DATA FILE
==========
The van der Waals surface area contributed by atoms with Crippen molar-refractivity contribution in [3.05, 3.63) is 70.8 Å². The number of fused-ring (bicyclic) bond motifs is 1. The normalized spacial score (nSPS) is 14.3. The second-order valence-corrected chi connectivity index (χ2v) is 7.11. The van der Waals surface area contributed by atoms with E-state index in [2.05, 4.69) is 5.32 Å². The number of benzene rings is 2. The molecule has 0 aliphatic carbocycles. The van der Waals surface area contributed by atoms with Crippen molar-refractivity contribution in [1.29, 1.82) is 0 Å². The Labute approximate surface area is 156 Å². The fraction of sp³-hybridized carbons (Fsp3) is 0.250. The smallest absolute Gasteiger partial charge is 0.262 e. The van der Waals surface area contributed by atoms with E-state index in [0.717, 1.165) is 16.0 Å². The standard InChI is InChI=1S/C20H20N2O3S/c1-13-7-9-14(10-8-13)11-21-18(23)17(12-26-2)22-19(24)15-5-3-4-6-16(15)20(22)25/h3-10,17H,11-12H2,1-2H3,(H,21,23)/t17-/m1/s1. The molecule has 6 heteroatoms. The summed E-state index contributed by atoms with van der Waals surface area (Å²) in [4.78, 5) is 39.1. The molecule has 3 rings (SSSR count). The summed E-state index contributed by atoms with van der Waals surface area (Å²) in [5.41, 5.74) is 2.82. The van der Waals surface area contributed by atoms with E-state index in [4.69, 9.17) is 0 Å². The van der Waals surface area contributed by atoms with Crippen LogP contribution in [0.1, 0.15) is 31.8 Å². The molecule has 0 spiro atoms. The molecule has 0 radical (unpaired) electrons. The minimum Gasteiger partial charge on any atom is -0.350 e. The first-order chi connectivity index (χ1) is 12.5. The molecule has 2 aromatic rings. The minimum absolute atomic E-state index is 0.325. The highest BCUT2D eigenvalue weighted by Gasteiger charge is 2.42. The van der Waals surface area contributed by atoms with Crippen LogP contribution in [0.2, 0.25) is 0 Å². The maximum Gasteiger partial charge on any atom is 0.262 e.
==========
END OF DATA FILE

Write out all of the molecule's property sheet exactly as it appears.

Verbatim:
The van der Waals surface area contributed by atoms with Crippen molar-refractivity contribution in [3.05, 3.63) is 70.8 Å². The number of fused-ring (bicyclic) bond motifs is 1. The normalized spacial score (nSPS) is 14.3. The second-order valence-corrected chi connectivity index (χ2v) is 7.11. The van der Waals surface area contributed by atoms with E-state index in [2.05, 4.69) is 5.32 Å². The number of benzene rings is 2. The molecule has 0 aliphatic carbocycles. The van der Waals surface area contributed by atoms with Crippen molar-refractivity contribution in [1.29, 1.82) is 0 Å². The Labute approximate surface area is 156 Å². The fraction of sp³-hybridized carbons (Fsp3) is 0.250. The smallest absolute Gasteiger partial charge is 0.262 e. The van der Waals surface area contributed by atoms with E-state index in [0.717, 1.165) is 16.0 Å². The standard InChI is InChI=1S/C20H20N2O3S/c1-13-7-9-14(10-8-13)11-21-18(23)17(12-26-2)22-19(24)15-5-3-4-6-16(15)20(22)25/h3-10,17H,11-12H2,1-2H3,(H,21,23)/t17-/m1/s1. The molecule has 6 heteroatoms. The summed E-state index contributed by atoms with van der Waals surface area (Å²) in [4.78, 5) is 39.1. The molecule has 3 rings (SSSR count). The summed E-state index contributed by atoms with van der Waals surface area (Å²) in [5.41, 5.74) is 2.82. The van der Waals surface area contributed by atoms with E-state index in [4.69, 9.17) is 0 Å². The van der Waals surface area contributed by atoms with Crippen LogP contribution in [0.1, 0.15) is 31.8 Å². The molecule has 0 spiro atoms. The molecule has 0 radical (unpaired) electrons. The minimum Gasteiger partial charge on any atom is -0.350 e. The first-order chi connectivity index (χ1) is 12.5. The molecule has 2 aromatic rings. The minimum absolute atomic E-state index is 0.325. The highest BCUT2D eigenvalue weighted by Gasteiger charge is 2.42. The van der Waals surface area contributed by atoms with Crippen LogP contribution in [0.2, 0.25) is 0 Å². The maximum Gasteiger partial charge on any atom is 0.262 e.